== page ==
Pesticide Use Near Schools Poses Potential Health Risks
By Megan Kaun and Nichole Warwick
As our children return to school, beauty surrounds many Sonoma County campuses, with bucolic hillsides and sprawling farmland. Yet, unseen toxicity lies within and around these rural schools. For the first time, data about this toxicity is now available to inform parents and the community.
New information about agricultural pesticide use has been released by the California Department of Pesticide Regulation (CDPR) for ~100 public schools and preschools in Sonoma County, which lie within 1/4 mile of farms using pesticides.
This data shows us that many dangerous pesticides are in use in very close proximity to schools. It also provides us with an opportunity to engage in an informed conversation with schools and farmers.
Toxic Pesticide Use Near Sonoma County Schools
Pesticides, including weed killers (herbicides), insecticides, and fungicides, are used commonly in Sonoma County. Synthetic or man-made pesticides are long-lasting toxicants in the environment, linked to many human health problems. Children are particularly vulnerable to toxicants like pesticides. Many are known carcinogens (cancer-causing) and endocrine disruptors, which affect development and reproductive health in both males and females.
Vineyards dominate agriculture near schools, and the vast majority (around 98%) of Sonoma County vineyard land is managed using synthetic pesticides. Though the Sonoma County Winegrowers Association has a goal to certify all vineyards “Sonoma Sustainable” by 2019, certification does not require vineyards to reduce pesticide use.
The most commonly-used herbicide by farmers in Sonoma County is glyphosate, the active ingredient in RoundUp.Thirty-seven (37) tons of glyphosate were used on Sonoma County farms in 2016. Glyphosate was listed by California Proposition 65 as a known carcinogen in July 2017. In August 2018 a jury ordered Monsanto, the maker of RoundUp, to pay a school maintenance worker with terminal non-Hodgkins lymphoma $289.2 million for failure to warn consumers that exposure to RoundUp weedkiller can cause cancer. Low dose exposure to glyphosate is also associated with birth defects, endocrine disorders, and liver/kidney disorders. This pesticide has been used for decades by people assuming it was “safe as salt”. This should remind us that pesticides are designed to kill and should be avoided wherever possible.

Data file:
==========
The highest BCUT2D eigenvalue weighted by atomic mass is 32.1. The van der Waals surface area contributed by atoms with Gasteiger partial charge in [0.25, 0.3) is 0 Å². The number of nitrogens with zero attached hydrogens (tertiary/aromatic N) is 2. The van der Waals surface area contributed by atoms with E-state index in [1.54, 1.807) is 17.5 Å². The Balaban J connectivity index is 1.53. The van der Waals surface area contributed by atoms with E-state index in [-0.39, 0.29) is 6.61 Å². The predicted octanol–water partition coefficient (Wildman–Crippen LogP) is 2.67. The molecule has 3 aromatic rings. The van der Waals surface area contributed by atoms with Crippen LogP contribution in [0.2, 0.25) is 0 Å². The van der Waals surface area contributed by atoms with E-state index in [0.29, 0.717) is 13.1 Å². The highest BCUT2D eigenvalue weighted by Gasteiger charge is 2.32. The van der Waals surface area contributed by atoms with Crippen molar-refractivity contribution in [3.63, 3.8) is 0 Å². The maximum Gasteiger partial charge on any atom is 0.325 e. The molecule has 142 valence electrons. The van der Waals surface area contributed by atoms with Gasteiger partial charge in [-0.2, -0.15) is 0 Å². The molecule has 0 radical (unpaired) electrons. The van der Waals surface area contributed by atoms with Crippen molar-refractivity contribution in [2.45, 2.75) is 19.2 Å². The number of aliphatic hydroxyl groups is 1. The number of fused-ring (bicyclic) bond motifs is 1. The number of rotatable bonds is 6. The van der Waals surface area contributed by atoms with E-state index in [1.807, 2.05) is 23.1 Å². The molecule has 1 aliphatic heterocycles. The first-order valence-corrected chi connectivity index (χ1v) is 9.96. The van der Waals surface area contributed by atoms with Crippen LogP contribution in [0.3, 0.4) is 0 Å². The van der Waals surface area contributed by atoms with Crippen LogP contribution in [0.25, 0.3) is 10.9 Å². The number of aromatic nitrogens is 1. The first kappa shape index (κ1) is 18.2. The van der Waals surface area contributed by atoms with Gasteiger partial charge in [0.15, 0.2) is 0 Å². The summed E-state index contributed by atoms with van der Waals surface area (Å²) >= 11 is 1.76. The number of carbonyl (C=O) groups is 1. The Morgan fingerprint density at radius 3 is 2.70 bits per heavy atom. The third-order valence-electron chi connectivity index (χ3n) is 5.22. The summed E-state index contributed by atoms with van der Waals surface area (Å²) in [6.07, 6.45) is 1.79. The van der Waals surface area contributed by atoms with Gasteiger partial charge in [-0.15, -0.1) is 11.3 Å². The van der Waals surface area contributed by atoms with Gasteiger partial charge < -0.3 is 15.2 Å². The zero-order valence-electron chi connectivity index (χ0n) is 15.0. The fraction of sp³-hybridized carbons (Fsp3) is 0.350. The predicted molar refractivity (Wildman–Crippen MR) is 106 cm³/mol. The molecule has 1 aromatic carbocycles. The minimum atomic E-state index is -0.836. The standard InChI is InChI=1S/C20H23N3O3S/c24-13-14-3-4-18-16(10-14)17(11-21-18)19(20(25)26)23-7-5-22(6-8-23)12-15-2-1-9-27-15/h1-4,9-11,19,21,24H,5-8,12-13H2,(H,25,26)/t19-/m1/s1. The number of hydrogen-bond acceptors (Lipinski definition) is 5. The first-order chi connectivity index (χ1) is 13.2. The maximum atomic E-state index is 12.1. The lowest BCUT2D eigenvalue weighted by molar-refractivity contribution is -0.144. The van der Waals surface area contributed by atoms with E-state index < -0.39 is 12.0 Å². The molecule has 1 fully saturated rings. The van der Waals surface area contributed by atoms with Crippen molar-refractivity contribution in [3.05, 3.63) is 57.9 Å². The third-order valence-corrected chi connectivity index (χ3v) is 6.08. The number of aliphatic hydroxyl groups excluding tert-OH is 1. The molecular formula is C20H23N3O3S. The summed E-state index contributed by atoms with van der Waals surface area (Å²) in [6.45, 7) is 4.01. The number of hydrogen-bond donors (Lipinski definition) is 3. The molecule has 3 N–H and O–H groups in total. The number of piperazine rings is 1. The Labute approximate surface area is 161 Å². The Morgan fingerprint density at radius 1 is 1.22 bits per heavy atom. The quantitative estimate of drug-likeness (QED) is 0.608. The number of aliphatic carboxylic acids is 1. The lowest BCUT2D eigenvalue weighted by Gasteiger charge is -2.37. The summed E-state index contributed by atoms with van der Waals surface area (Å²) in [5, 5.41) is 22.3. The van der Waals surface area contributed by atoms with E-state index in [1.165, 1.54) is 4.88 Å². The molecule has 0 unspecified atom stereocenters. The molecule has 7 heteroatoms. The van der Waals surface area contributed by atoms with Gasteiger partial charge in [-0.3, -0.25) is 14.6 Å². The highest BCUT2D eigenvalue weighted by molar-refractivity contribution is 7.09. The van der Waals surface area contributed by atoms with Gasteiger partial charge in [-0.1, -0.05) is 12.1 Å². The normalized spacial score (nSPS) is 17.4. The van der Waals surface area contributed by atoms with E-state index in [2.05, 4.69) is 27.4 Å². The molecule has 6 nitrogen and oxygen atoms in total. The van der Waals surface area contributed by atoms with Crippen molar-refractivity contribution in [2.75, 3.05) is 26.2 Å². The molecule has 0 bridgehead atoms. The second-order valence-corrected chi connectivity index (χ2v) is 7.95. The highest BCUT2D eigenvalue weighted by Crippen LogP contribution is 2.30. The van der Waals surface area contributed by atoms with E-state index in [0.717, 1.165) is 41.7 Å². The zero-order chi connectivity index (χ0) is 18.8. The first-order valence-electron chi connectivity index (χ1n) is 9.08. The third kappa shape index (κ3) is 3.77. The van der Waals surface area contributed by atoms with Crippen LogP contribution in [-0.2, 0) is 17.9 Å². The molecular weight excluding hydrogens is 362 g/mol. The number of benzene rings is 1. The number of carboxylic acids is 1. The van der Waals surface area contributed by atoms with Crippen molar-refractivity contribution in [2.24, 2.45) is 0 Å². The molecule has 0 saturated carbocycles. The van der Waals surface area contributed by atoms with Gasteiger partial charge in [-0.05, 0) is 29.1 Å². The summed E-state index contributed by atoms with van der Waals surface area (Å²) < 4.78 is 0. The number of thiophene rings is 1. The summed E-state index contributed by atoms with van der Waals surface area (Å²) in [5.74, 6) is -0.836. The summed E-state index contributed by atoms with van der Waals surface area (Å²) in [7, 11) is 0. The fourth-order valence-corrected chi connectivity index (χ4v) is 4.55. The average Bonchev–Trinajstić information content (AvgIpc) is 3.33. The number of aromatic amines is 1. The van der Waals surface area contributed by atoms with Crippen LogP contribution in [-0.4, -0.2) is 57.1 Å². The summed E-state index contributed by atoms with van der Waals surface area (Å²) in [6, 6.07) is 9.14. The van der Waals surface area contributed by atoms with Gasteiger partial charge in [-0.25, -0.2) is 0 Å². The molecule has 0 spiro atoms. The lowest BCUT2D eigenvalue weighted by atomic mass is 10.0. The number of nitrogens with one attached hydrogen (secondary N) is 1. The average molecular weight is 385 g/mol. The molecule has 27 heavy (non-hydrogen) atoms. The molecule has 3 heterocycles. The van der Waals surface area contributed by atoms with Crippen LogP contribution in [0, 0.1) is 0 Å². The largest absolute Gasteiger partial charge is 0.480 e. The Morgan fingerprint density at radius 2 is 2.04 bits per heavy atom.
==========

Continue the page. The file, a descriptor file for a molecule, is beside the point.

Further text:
Other commonly used pesticides in Sonoma County are linked to serious health effects. For example, the active ingredient chlorpyrifos, present in products Renegade and Lorsban Advanced, has been associated with developmental disabilities and neurotoxicity in children. In August 2018, a US federal appeals court ordered the EPA to ban chlorpyrifos. Other common products like Torino, Luna Experience, Sovran, Rally 40, Goal Tender, and PH-D Fungicide all contain active ingredients considered to be “Bad Actors” (carcinogens, reproductive, developmental, or neurotoxins) by the Pesticide Action Network (PAN). All of these products are currently used within 1/4 mile of Sonoma County schools.
Children are More Vulnerable
Children are particularly vulnerable to the impacts of toxic exposure, including lower IQs, birth defects, developmental delays, autism, ADHD, and cancer. Immediate effects of pesticide exposure can mimic allergies or viral/bacterial infections and include headaches, difficulty breathing, asthma, unusual behaviors and sensory sensitivities, etc. Local doctors like Michelle Perro, MD, author of What’s Making our Children Sick routinely treat neurological and behavioral problems in children by limiting exposure to pesticides in food and the environment.
Sonoma County has the 3rd highest childhood cancer rate of California's 58 counties, according to the Lucile Packard Foundation for Children's Health. (Humboldt is 1st, Solano is 2nd, and Sonoma is tied with Napa for 3rd.) With statistics like this, it is so important to examine all potential risks and threats to our children’s health and well-being. The interface of schools and farms poses extraordinary health risks.
The California Environmental Health Tracking Program provides a resource with statewide pesticide use data on a color-coded map. It should be noted that the majority of applied pesticides in our county are sulfur, mineral oil, and adjuvants/surfactants (chemicals that help pesticides work better). However, large quantities of “Bad Actor” pesticides are also being used, and this map provides relative indicators of pesticide loads.